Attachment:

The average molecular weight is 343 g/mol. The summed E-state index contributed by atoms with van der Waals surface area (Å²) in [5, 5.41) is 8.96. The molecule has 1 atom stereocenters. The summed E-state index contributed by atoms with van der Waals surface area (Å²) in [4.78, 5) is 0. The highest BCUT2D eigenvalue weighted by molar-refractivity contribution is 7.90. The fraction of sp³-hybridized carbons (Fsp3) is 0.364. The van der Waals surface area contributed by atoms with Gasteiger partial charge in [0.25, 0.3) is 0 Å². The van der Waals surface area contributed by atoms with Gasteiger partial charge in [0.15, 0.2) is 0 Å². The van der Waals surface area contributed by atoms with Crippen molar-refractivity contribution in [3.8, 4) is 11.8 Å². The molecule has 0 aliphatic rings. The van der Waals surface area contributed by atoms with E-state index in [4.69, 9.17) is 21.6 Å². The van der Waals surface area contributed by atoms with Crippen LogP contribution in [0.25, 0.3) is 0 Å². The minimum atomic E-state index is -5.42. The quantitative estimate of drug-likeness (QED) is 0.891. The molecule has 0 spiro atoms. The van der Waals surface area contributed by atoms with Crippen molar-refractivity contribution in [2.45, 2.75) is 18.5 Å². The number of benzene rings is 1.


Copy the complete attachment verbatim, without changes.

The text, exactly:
The average molecular weight is 343 g/mol. The summed E-state index contributed by atoms with van der Waals surface area (Å²) in [5, 5.41) is 8.96. The molecule has 1 atom stereocenters. The summed E-state index contributed by atoms with van der Waals surface area (Å²) in [4.78, 5) is 0. The highest BCUT2D eigenvalue weighted by molar-refractivity contribution is 7.90. The fraction of sp³-hybridized carbons (Fsp3) is 0.364. The van der Waals surface area contributed by atoms with Gasteiger partial charge in [0.25, 0.3) is 0 Å². The van der Waals surface area contributed by atoms with Gasteiger partial charge in [0.15, 0.2) is 0 Å². The van der Waals surface area contributed by atoms with Crippen molar-refractivity contribution in [3.8, 4) is 11.8 Å². The molecule has 0 aliphatic rings. The van der Waals surface area contributed by atoms with E-state index in [4.69, 9.17) is 21.6 Å². The van der Waals surface area contributed by atoms with Crippen LogP contribution in [0.25, 0.3) is 0 Å². The minimum atomic E-state index is -5.42. The quantitative estimate of drug-likeness (QED) is 0.891. The molecule has 0 spiro atoms. The van der Waals surface area contributed by atoms with Crippen molar-refractivity contribution in [2.45, 2.75) is 18.5 Å². The number of benzene rings is 1.